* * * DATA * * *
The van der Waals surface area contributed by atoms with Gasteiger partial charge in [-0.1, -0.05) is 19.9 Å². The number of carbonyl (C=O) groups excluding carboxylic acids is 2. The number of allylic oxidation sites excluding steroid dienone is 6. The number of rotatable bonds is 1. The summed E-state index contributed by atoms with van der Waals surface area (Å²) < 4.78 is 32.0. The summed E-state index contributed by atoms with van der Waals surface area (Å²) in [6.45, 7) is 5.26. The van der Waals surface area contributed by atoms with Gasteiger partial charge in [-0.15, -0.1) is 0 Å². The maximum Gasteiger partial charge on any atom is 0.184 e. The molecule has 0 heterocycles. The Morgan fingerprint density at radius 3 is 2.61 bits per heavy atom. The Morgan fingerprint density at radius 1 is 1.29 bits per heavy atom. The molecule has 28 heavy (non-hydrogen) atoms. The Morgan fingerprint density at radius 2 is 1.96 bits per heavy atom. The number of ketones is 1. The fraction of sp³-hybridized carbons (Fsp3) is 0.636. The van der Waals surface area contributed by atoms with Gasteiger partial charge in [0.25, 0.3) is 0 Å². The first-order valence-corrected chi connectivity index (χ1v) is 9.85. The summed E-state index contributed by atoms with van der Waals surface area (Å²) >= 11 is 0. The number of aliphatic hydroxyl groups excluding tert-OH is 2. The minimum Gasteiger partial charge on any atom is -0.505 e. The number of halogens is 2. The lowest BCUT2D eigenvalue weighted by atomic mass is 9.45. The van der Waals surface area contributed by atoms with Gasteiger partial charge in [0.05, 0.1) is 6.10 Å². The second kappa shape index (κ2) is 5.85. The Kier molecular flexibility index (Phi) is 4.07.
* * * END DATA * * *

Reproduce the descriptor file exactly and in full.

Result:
The van der Waals surface area contributed by atoms with Gasteiger partial charge in [-0.1, -0.05) is 19.9 Å². The number of carbonyl (C=O) groups excluding carboxylic acids is 2. The number of allylic oxidation sites excluding steroid dienone is 6. The number of rotatable bonds is 1. The summed E-state index contributed by atoms with van der Waals surface area (Å²) < 4.78 is 32.0. The summed E-state index contributed by atoms with van der Waals surface area (Å²) in [6.45, 7) is 5.26. The van der Waals surface area contributed by atoms with Gasteiger partial charge in [-0.15, -0.1) is 0 Å². The maximum Gasteiger partial charge on any atom is 0.184 e. The molecule has 0 heterocycles. The Morgan fingerprint density at radius 3 is 2.61 bits per heavy atom. The Morgan fingerprint density at radius 1 is 1.29 bits per heavy atom. The molecule has 28 heavy (non-hydrogen) atoms. The Morgan fingerprint density at radius 2 is 1.96 bits per heavy atom. The number of ketones is 1. The fraction of sp³-hybridized carbons (Fsp3) is 0.636. The van der Waals surface area contributed by atoms with Gasteiger partial charge in [0.25, 0.3) is 0 Å². The first-order valence-corrected chi connectivity index (χ1v) is 9.85. The summed E-state index contributed by atoms with van der Waals surface area (Å²) >= 11 is 0. The number of aliphatic hydroxyl groups excluding tert-OH is 2. The minimum Gasteiger partial charge on any atom is -0.505 e. The number of halogens is 2. The lowest BCUT2D eigenvalue weighted by atomic mass is 9.45. The van der Waals surface area contributed by atoms with Gasteiger partial charge in [0.05, 0.1) is 6.10 Å². The second kappa shape index (κ2) is 5.85. The Kier molecular flexibility index (Phi) is 4.07.